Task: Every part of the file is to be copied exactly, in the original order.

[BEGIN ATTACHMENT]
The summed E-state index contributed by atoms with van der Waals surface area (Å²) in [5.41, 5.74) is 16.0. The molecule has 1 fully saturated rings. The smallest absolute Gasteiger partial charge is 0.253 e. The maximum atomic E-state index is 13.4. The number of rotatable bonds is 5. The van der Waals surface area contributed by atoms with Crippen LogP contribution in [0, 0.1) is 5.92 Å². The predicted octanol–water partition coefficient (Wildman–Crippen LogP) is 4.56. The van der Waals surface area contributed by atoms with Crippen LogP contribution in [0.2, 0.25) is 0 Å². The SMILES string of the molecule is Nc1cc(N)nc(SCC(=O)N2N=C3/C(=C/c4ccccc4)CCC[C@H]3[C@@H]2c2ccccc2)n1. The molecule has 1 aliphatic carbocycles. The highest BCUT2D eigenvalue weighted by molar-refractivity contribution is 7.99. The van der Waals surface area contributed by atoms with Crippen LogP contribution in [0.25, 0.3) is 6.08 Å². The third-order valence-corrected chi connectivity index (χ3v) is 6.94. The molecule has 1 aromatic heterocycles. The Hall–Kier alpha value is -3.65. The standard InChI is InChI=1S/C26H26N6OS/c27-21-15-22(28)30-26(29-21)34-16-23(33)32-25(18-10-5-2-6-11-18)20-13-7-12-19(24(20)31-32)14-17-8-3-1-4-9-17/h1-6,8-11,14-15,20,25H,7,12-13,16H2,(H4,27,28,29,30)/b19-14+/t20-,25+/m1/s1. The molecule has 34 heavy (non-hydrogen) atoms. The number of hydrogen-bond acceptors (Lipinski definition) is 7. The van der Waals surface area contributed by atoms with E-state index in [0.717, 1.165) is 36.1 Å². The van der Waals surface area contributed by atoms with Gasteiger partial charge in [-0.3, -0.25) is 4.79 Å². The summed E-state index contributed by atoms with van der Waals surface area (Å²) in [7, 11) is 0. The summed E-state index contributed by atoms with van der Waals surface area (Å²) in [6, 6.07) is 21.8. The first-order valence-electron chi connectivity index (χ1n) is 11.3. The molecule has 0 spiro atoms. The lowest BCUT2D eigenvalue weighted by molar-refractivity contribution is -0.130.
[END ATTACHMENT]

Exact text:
The summed E-state index contributed by atoms with van der Waals surface area (Å²) in [5.41, 5.74) is 16.0. The molecule has 1 fully saturated rings. The smallest absolute Gasteiger partial charge is 0.253 e. The maximum atomic E-state index is 13.4. The number of rotatable bonds is 5. The van der Waals surface area contributed by atoms with Crippen LogP contribution in [0, 0.1) is 5.92 Å². The predicted octanol–water partition coefficient (Wildman–Crippen LogP) is 4.56. The van der Waals surface area contributed by atoms with Crippen LogP contribution in [0.2, 0.25) is 0 Å². The SMILES string of the molecule is Nc1cc(N)nc(SCC(=O)N2N=C3/C(=C/c4ccccc4)CCC[C@H]3[C@@H]2c2ccccc2)n1. The molecule has 1 aliphatic carbocycles. The highest BCUT2D eigenvalue weighted by molar-refractivity contribution is 7.99. The van der Waals surface area contributed by atoms with Crippen LogP contribution in [0.25, 0.3) is 6.08 Å². The third-order valence-corrected chi connectivity index (χ3v) is 6.94. The molecule has 1 aromatic heterocycles. The Hall–Kier alpha value is -3.65. The standard InChI is InChI=1S/C26H26N6OS/c27-21-15-22(28)30-26(29-21)34-16-23(33)32-25(18-10-5-2-6-11-18)20-13-7-12-19(24(20)31-32)14-17-8-3-1-4-9-17/h1-6,8-11,14-15,20,25H,7,12-13,16H2,(H4,27,28,29,30)/b19-14+/t20-,25+/m1/s1. The molecule has 34 heavy (non-hydrogen) atoms. The number of hydrogen-bond acceptors (Lipinski definition) is 7. The van der Waals surface area contributed by atoms with E-state index in [0.717, 1.165) is 36.1 Å². The van der Waals surface area contributed by atoms with Gasteiger partial charge in [-0.3, -0.25) is 4.79 Å². The summed E-state index contributed by atoms with van der Waals surface area (Å²) in [7, 11) is 0. The summed E-state index contributed by atoms with van der Waals surface area (Å²) in [6, 6.07) is 21.8. The first-order valence-electron chi connectivity index (χ1n) is 11.3. The molecule has 0 spiro atoms. The lowest BCUT2D eigenvalue weighted by molar-refractivity contribution is -0.130.